As we approach the darkest time of winter in the northern hemisphere, we also enter the period leading up to Christmas and Yule. Even amidst the commercialization and the widely associated christian traditions, Heathens and practitioners of Norse/Germanic Paganism can enjoy meaningful practices during this time.
Lighting of candles at this time of year has been traditional in northern European countries for centuries and are a mix of welcoming returning light to recognizing the birth of Jesus.
Lighting the Sunwait Candles for a Modern Tradition
Recognizing that candles are not only something for one specific religion, the tradition of the Väntljusstaken (Sunwait Candles) has been re-envisioned from the Advent Candles. I discovered this in 2017 from the post of a friend and found the page on Facebook to inspire the growth of this delightful tradition for the entire family.
It takes the premise of lighting a candle for a specific number of days or weeks prior to Christmas eve (usually twelve days) and changes some of the parameters (which are also flexible depending on the individual). The Väntljusstaken/Sunwait Candles practice came from Swedish traditions and updated for people of today to have a meaningful experience.
It is a tradition that can be created and enjoyed by the whole family. The procedure of the event is to light one candle each week leading up to the solstice, recite the stanza of the poem that coincides with the rune/day (this can also be expanded to include meditation on what it means), and welcome the inspiration of the season. Väntljusstaken poem takes the first six letters (staves) of the Elder Futhark (F-U-TH-A-R-K) as a runic “guide” to bring in blessings for the coming year.
Listen to episode 25 the podcast about Vantljusstaken which includes a reading of the poem in Swedish and English.
Creating the Candles and Holder
Selecting and preparing the candles and candle holder for the Sunwait lighting, can be a fun experience for the family. No need to have commercially prepared materials; though that is also an option based on your ability, availability, and time. Select any six candles you want to use for the year. Any color, shape, size. Be mindful of your candle holders and how you want to decorate them (avoid flammable additional materials). Carve or draw a stave on each candle or onto the candle holder base. You can anoint each candle with an oil or incense and call/galdr the energy of each rune into the specific candle. For example, Fehu (the first rune) represents prosperity and wealth. Anoint with that energy for prosperity of health, love, job, finances, etc.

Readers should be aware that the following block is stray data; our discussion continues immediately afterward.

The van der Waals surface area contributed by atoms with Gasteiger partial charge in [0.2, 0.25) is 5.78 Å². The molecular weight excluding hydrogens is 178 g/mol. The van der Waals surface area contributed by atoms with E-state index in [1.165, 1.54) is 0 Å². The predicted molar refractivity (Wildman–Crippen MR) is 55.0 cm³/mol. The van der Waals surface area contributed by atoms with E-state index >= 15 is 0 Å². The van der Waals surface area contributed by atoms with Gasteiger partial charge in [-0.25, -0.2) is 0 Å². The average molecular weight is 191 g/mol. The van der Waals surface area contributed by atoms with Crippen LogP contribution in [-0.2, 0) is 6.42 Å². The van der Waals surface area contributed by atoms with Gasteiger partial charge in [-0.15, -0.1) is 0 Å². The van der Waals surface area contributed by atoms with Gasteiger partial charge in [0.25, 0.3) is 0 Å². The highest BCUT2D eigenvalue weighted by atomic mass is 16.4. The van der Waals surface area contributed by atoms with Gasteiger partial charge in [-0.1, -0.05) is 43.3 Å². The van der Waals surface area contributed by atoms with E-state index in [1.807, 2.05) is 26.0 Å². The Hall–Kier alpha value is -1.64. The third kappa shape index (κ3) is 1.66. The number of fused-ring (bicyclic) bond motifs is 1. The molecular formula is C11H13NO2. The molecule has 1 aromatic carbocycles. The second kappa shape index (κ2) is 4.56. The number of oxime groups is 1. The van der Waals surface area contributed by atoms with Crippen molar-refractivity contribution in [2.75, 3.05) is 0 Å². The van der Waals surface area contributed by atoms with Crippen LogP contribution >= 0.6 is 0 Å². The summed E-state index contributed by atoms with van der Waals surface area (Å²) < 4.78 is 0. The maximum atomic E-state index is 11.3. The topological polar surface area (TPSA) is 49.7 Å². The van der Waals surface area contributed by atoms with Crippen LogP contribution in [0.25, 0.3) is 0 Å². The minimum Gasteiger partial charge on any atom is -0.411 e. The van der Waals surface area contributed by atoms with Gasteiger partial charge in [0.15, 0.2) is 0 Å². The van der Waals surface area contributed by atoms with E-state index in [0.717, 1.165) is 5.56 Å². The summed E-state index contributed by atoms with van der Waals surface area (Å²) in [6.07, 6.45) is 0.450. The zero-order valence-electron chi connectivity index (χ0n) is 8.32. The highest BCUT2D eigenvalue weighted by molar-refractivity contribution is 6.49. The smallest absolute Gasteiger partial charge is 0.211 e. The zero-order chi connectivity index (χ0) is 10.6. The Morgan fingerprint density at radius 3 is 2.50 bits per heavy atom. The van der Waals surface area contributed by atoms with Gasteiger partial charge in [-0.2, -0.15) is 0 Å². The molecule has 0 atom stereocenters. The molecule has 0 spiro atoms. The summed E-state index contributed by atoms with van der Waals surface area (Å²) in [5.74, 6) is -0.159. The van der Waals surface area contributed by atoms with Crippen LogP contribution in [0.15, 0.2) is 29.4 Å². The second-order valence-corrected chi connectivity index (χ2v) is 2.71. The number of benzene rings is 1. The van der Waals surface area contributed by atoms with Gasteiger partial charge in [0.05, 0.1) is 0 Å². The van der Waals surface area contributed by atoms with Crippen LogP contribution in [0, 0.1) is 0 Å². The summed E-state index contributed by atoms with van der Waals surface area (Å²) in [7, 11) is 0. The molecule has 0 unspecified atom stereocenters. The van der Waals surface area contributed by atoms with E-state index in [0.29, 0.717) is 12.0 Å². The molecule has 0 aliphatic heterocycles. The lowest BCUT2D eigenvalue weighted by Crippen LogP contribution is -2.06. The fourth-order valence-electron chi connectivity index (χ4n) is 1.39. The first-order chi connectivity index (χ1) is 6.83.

You can also creatively decorate a base to hold candles using regular holders, plates, clay pots, or however inspired. If you cannot use real flame for safety or other reasons – no worry! Use electronic candles or small lights. Your intent and enjoyment in the process is connecting to the tradition and the energy from the Web of Wyrd. (See the many examples shared on Facebook -linked above- and Instagram – @sunwait_candles – for ideas.)
December 21 falls on Monday and you can begin on November 16 with the final candle lit on Dec. 21. Or you may start on December 16 and do one each night before Yule.
The Väntljusstaken / Sunwait Tradition
The lighting of the candles begins six weeks prior to the Winter Solstice/ Yule on Thursdays. Thursdays were selected because of a Swedish tradition known as Thorshelg.
“The reason for the Thursdays is that, Thursdays have a traditional significance in Scandinavian folk lore. Thursdays have been the day for trolldom (folk magic) and communicating with the gods and nature spirits long into Christian times,” explained one of the page organizers. “There are accounts as late as the 19th century where the Thorshelg (Thor’s hallow) was celebrated by inviting Thor and Frigga to the house on Thursday night”